I must confess to a deeply-rooted antipathy to writing contests of every kind. The idea of grading a writer's work against the work of other writers in order of excellence seems to me to indicate a gross presumption on the part of those who offer to make such distinctions. A few minutes' research into the opinions, expressed in their own time, of the work of those who have now been acknowledged as masters should give any critic pause.

It can't be said too often that the judgement of any work of art by any contemporary can never be anything but tentative; the only test of the worth of any work of art is time. If people are cherishing it in later ages, it can be assumed that the artist was possessed of excellence in his time and of today - whether or not it was so judged at that time. It is not possible to make such a pronouncement about the work of a contemporary writer, and we ought to be questioning such pronouncements fron the critics who fill the "quality" papers with their profundities, and who make such presumptuous distinctions with no hesitation at all. 'Writing contests' can only serve to confirm these people in their all-too-evident conviction that they possess some divine sense of judgement which qualifies them to pronounce upon the work of their contemporaries.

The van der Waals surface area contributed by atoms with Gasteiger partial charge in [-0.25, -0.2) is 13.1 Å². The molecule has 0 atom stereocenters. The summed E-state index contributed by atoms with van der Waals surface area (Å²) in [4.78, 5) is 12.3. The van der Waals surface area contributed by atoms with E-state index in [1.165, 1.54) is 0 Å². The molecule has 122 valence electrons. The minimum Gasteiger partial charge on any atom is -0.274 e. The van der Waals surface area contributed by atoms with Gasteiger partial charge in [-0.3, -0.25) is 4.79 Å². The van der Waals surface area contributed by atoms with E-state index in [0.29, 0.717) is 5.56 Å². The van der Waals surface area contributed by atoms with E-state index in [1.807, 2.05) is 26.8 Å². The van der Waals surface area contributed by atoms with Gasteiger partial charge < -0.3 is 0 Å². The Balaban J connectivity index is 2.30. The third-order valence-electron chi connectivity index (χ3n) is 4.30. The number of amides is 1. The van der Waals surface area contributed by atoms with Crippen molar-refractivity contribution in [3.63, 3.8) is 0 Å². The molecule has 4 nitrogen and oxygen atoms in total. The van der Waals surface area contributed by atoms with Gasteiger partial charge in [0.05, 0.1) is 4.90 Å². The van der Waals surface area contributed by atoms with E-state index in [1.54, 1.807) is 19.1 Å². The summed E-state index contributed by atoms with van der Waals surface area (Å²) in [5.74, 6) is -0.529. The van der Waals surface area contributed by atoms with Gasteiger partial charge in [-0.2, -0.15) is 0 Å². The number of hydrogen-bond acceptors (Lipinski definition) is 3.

We are so accustomed in our schools and universities to having our English essays 'marked' that we are perhaps beginning to accept that there are critics capable of marking any written work. There are not, and it ought to be said loud and clear - and more often.


Once there was a time, my masters
When a humble rhymester's prize
Was a simple wreath of laurel,
Priceless in a poet's eyes.

Only fools expected money;
No one whined that he was broke;
'Twas the normal dispensation
Till some enterprising bloke

Found a way to make a fortune
For himself and certain friends,
Bringing palpable enhancement
To their means, if not their ends.

They approached a politician,
Made appropriate genuflexion,
And he gave them public money
(Just in time for the Election).

"Now." they said, "We'll launch a Contest
And we'll charge two quid a time;
There'll be thousands of the suckers
Sending in their turgid rhyme !

We will offer splendid prizes !
We'll enlist some famous names !
With such backing, who will question
Us, and our ingenious games ?"

They were right; they made a packet;
(Easy money's always sweet).
Did the thousands who had entered
Ever see a balance sheet ?

None, it seems, asked any questions,
No one said, "Hang on a bit !
Who gets all that extra lolly ?
No one yet has mentioned it !"

Is the gentle Will, I wonder,
Turning in his winding-sheet
As he hears these eager rhymesters
Madly rushing to compete ?

Would the sweet-tongued Bard of Avon,
Contemplating such showbiz,
Recognize these bards of Arvon
As compatriots of his ?